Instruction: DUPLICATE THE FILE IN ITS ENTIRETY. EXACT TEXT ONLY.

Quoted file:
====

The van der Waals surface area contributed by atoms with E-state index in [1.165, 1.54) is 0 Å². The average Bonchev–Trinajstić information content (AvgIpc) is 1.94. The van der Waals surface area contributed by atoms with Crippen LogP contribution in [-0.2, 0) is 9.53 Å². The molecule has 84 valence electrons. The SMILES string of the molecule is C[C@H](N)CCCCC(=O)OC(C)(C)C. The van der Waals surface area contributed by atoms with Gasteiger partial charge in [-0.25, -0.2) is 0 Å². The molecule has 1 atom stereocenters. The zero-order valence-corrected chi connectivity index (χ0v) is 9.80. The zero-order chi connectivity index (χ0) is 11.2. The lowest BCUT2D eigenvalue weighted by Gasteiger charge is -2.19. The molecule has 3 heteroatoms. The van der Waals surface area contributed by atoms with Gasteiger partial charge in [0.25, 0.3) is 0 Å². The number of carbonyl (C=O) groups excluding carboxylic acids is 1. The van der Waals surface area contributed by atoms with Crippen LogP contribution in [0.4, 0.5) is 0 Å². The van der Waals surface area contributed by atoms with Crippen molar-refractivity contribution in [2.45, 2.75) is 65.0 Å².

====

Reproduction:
The van der Waals surface area contributed by atoms with E-state index in [1.165, 1.54) is 0 Å². The average Bonchev–Trinajstić information content (AvgIpc) is 1.94. The van der Waals surface area contributed by atoms with Crippen LogP contribution in [-0.2, 0) is 9.53 Å². The molecule has 84 valence electrons. The SMILES string of the molecule is C[C@H](N)CCCCC(=O)OC(C)(C)C. The van der Waals surface area contributed by atoms with Gasteiger partial charge in [-0.25, -0.2) is 0 Å². The molecule has 1 atom stereocenters. The zero-order valence-corrected chi connectivity index (χ0v) is 9.80. The zero-order chi connectivity index (χ0) is 11.2. The lowest BCUT2D eigenvalue weighted by Gasteiger charge is -2.19. The molecule has 3 heteroatoms. The van der Waals surface area contributed by atoms with Gasteiger partial charge in [0.25, 0.3) is 0 Å². The number of carbonyl (C=O) groups excluding carboxylic acids is 1. The van der Waals surface area contributed by atoms with Crippen LogP contribution in [0.4, 0.5) is 0 Å². The van der Waals surface area contributed by atoms with Crippen molar-refractivity contribution in [2.45, 2.75) is 65.0 Å².